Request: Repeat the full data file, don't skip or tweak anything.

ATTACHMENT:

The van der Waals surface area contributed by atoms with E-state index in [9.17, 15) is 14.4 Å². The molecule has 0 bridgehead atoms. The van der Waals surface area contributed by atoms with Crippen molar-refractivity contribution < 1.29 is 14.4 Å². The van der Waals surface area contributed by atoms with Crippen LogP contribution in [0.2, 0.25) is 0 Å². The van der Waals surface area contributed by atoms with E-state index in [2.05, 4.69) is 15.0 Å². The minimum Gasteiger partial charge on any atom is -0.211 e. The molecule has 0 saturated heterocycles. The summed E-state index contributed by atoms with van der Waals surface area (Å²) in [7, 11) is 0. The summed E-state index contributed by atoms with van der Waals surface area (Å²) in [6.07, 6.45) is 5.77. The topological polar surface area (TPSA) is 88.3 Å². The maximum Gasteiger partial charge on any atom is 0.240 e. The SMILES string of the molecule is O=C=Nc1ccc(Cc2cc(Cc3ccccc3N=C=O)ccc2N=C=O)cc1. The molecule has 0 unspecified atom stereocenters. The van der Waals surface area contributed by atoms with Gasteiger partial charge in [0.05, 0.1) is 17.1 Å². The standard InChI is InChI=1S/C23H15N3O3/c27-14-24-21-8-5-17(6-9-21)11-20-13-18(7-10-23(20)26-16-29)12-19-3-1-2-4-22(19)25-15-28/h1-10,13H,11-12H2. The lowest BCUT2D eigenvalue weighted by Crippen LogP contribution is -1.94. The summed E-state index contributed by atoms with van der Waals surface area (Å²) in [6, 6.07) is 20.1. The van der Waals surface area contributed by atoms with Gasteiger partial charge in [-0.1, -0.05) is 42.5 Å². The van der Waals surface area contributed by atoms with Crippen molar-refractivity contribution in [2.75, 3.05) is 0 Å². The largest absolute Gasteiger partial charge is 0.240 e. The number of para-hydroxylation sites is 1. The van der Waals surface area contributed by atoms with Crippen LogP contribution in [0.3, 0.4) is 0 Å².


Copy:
The van der Waals surface area contributed by atoms with E-state index in [9.17, 15) is 14.4 Å². The molecule has 0 bridgehead atoms. The van der Waals surface area contributed by atoms with Crippen molar-refractivity contribution < 1.29 is 14.4 Å². The van der Waals surface area contributed by atoms with Crippen LogP contribution in [0.2, 0.25) is 0 Å². The van der Waals surface area contributed by atoms with E-state index in [2.05, 4.69) is 15.0 Å². The minimum Gasteiger partial charge on any atom is -0.211 e. The molecule has 0 saturated heterocycles. The summed E-state index contributed by atoms with van der Waals surface area (Å²) in [7, 11) is 0. The summed E-state index contributed by atoms with van der Waals surface area (Å²) in [6.07, 6.45) is 5.77. The topological polar surface area (TPSA) is 88.3 Å². The maximum Gasteiger partial charge on any atom is 0.240 e. The SMILES string of the molecule is O=C=Nc1ccc(Cc2cc(Cc3ccccc3N=C=O)ccc2N=C=O)cc1. The molecule has 0 unspecified atom stereocenters. The van der Waals surface area contributed by atoms with Gasteiger partial charge in [0.05, 0.1) is 17.1 Å². The standard InChI is InChI=1S/C23H15N3O3/c27-14-24-21-8-5-17(6-9-21)11-20-13-18(7-10-23(20)26-16-29)12-19-3-1-2-4-22(19)25-15-28/h1-10,13H,11-12H2. The lowest BCUT2D eigenvalue weighted by Crippen LogP contribution is -1.94. The summed E-state index contributed by atoms with van der Waals surface area (Å²) in [6, 6.07) is 20.1. The van der Waals surface area contributed by atoms with Gasteiger partial charge in [-0.1, -0.05) is 42.5 Å². The van der Waals surface area contributed by atoms with Crippen molar-refractivity contribution in [2.75, 3.05) is 0 Å². The largest absolute Gasteiger partial charge is 0.240 e. The number of para-hydroxylation sites is 1. The van der Waals surface area contributed by atoms with Crippen LogP contribution in [0.3, 0.4) is 0 Å².